Post Christmas Rant: Weaving Two Tales of an Objectivist Christmas

First, a belated Merry Christmas to my few readers!

Today, this first day after Christmas, we are going to be visiting two articles by two Popular Objectivists (one is a semi-successful Randian author (and reads like it) the other is the Grand Pooh-Bah of the orthodox Objectivist movement (the orthodox Objectivist movement is the group of Objectivists that dare not contradict the Grand Pooh-Bah)).

The Randian author is Edward Cline and his article is The Ten Commandments Rationally Examined. The Grand Pooh-Bah is Leonard Peikoff and his article “Christmas Should be More Commercial.” I hated this article when I was one of his drones. And that this thing hits the internet every year, one has to wonder a single thing about the article’s title, “how?”

“How could it possibly get more commercial?”

Dr. Peikoff has some ideas about that littered throughout his article.

… real meaning of the holiday, we are told, is assorted Nativity tales and altruist injunctions (e.g., love thy neighbor) that no one takes seriously.

Dr. Peikoff grew up in Canada in the 30’s and 40’s, but I can tell you in my largely non-observant family growing up in the 70’s and 80’s we had Nativity scenes and tales, altruist injunctions of loving the neighbor (the later of which usually consisted of easily affordable donations).

…that no one takes seriously.

If this seems to be confusing let me elaborate his last phrase. It is based on the argument from incredulity, and is an Objectivist staple. Seemingly although Objectivists champion the need of ever increasing doses of selfishness, they consider opposite ideas as not really functioning in society. No one takes such ideas seriously, what we really take seriously is our own gain. Those are the sorts of ideas people take seriously.

Except they are not ideas. Little Tommy’s violent tantrums because he didn’t get his favorite toy is not an idea, it is pure appetite. That this is how the Tommys of the world react, that a mean little avarice, is our starting point, and how we answer that – those are serious ideas.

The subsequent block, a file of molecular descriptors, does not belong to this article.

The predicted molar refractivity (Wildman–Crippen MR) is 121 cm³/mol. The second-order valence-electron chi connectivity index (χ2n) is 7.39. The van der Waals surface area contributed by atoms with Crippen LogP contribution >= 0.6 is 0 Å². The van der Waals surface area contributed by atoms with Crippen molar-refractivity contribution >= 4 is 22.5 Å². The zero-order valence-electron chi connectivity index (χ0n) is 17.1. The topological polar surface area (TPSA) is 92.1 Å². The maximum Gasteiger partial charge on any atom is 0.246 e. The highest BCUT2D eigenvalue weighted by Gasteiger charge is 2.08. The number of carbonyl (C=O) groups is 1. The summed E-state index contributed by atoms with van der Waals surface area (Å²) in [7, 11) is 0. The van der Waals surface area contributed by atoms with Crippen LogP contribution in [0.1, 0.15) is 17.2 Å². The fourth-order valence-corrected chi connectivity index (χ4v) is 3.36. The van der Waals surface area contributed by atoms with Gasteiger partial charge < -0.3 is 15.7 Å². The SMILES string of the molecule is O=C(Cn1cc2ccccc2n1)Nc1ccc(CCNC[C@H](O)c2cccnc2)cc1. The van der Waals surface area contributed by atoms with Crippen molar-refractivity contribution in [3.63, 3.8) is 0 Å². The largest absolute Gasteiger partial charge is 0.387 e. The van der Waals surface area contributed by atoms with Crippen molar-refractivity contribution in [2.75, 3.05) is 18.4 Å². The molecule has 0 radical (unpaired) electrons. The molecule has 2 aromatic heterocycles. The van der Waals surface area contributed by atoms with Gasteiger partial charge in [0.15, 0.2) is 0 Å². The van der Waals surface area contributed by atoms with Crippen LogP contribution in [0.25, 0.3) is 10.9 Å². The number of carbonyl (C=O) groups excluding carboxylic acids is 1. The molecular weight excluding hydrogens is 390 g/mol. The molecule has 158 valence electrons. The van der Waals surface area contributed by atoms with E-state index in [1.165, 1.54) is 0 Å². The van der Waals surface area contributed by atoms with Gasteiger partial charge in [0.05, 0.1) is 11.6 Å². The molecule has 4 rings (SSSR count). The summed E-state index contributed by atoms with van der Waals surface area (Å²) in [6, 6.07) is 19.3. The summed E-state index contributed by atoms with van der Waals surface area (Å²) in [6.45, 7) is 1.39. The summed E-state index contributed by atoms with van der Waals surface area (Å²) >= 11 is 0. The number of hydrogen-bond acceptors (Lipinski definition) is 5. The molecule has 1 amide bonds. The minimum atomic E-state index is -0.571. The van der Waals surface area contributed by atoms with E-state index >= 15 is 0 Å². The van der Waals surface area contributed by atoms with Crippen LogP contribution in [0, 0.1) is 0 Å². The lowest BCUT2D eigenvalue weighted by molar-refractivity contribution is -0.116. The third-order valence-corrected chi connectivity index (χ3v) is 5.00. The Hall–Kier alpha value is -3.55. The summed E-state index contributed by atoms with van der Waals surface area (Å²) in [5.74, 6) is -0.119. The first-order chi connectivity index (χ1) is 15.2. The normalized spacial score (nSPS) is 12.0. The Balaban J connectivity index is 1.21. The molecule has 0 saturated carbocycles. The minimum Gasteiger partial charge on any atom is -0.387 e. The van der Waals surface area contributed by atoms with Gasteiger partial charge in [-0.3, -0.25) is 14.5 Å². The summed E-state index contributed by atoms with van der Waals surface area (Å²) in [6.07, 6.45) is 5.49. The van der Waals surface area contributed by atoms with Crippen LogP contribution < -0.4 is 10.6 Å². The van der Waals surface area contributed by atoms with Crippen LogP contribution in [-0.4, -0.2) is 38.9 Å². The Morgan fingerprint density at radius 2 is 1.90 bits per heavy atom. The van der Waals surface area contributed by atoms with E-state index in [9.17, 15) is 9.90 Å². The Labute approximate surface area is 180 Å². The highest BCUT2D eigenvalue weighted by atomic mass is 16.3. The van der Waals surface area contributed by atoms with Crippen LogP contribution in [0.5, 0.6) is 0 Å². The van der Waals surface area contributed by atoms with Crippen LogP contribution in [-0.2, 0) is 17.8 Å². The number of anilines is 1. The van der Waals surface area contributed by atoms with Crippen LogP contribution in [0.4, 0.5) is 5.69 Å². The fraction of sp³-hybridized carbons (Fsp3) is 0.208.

What is a serious idea according to the Objectivist? Let’s look at Edward Cline’s example of serious ideas in his examination of commandment number 7 against adultery. Adultery is not a sin nor even an evil in Objectivism as long as you follow the Rand policy of sticking it coldly and honestly to all parties concerned (especially your poor spouse or girlfriend) and the person you are fornicating with is a value equal to or greater than your spouse. What those valuations are based on you will have to look up yourself.

7 – You shall not commit adultery.

Again, why not? If your spouse has turned into a prune-faced anchorite utterly hostile to divorce and about as romantically exciting as Norman Bates’ mummified mother or Lon Chaney’s Phantom of the Opera, where else is there to turn?

Now this is an idea we can take seriously, no? Helping those less fortunate than us, donating to starving people, or children with leukemia, or volunteering at the local soup kitchen, those ideas no one takes seriously. The Nativity of Christ is, according to these fine folks’ wisdom, of no serious import and addressing nothing that anyone takes seriously.

Except for all of those centuries that most people did including a not insignificant number of people still today.

But please, let’s have those babies shut their mouths and examine Cline’s comments soberly. We’ll dismiss the complete childishness of his writing and concentrate on what he is actually saying.

Now, if we remain married long enough, and assuming neither of us die early, we will all end up with someone as romantically exciting as Norman Bates’ mummified mother. So once your spouse can’t do it for you, you are free to step out. Although note, it is only the person’s religious nuttery in the example that necessitates the adultery. The actual thing to do, the thing that is advocated here, is once you can’t get sexually aroused by your spouse, you are free to dispose of this person by divorce (which is what Objectivists do).